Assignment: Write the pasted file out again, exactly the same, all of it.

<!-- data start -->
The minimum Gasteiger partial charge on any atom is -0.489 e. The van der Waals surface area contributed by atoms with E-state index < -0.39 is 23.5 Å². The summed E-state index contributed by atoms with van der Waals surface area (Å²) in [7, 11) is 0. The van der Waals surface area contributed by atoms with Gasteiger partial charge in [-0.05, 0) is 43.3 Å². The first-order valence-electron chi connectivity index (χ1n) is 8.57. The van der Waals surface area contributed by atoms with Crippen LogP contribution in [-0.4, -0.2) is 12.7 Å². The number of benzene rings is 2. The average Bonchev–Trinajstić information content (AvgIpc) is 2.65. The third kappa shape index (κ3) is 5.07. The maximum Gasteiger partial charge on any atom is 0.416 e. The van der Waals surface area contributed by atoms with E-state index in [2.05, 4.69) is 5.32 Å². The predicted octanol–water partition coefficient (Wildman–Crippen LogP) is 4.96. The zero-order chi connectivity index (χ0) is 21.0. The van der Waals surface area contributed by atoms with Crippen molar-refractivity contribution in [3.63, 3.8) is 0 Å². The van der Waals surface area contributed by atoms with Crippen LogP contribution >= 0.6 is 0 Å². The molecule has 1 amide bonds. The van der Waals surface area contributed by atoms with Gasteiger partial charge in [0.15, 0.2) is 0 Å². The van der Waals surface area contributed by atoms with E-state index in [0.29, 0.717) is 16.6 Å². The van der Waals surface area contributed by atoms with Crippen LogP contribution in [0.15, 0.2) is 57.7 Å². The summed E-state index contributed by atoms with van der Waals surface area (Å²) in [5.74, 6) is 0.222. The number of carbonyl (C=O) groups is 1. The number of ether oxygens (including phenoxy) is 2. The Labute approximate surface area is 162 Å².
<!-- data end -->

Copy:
The minimum Gasteiger partial charge on any atom is -0.489 e. The van der Waals surface area contributed by atoms with E-state index < -0.39 is 23.5 Å². The summed E-state index contributed by atoms with van der Waals surface area (Å²) in [7, 11) is 0. The van der Waals surface area contributed by atoms with Gasteiger partial charge in [-0.05, 0) is 43.3 Å². The first-order valence-electron chi connectivity index (χ1n) is 8.57. The van der Waals surface area contributed by atoms with Crippen LogP contribution in [-0.4, -0.2) is 12.7 Å². The number of benzene rings is 2. The average Bonchev–Trinajstić information content (AvgIpc) is 2.65. The third kappa shape index (κ3) is 5.07. The maximum Gasteiger partial charge on any atom is 0.416 e. The van der Waals surface area contributed by atoms with E-state index in [2.05, 4.69) is 5.32 Å². The predicted octanol–water partition coefficient (Wildman–Crippen LogP) is 4.96. The zero-order chi connectivity index (χ0) is 21.0. The van der Waals surface area contributed by atoms with Crippen molar-refractivity contribution in [3.63, 3.8) is 0 Å². The van der Waals surface area contributed by atoms with Crippen LogP contribution >= 0.6 is 0 Å². The molecule has 1 amide bonds. The van der Waals surface area contributed by atoms with Gasteiger partial charge in [0.15, 0.2) is 0 Å². The van der Waals surface area contributed by atoms with E-state index in [0.29, 0.717) is 16.6 Å². The van der Waals surface area contributed by atoms with Crippen LogP contribution in [0.15, 0.2) is 57.7 Å². The summed E-state index contributed by atoms with van der Waals surface area (Å²) in [5.74, 6) is 0.222. The number of carbonyl (C=O) groups is 1. The number of ether oxygens (including phenoxy) is 2. The Labute approximate surface area is 162 Å².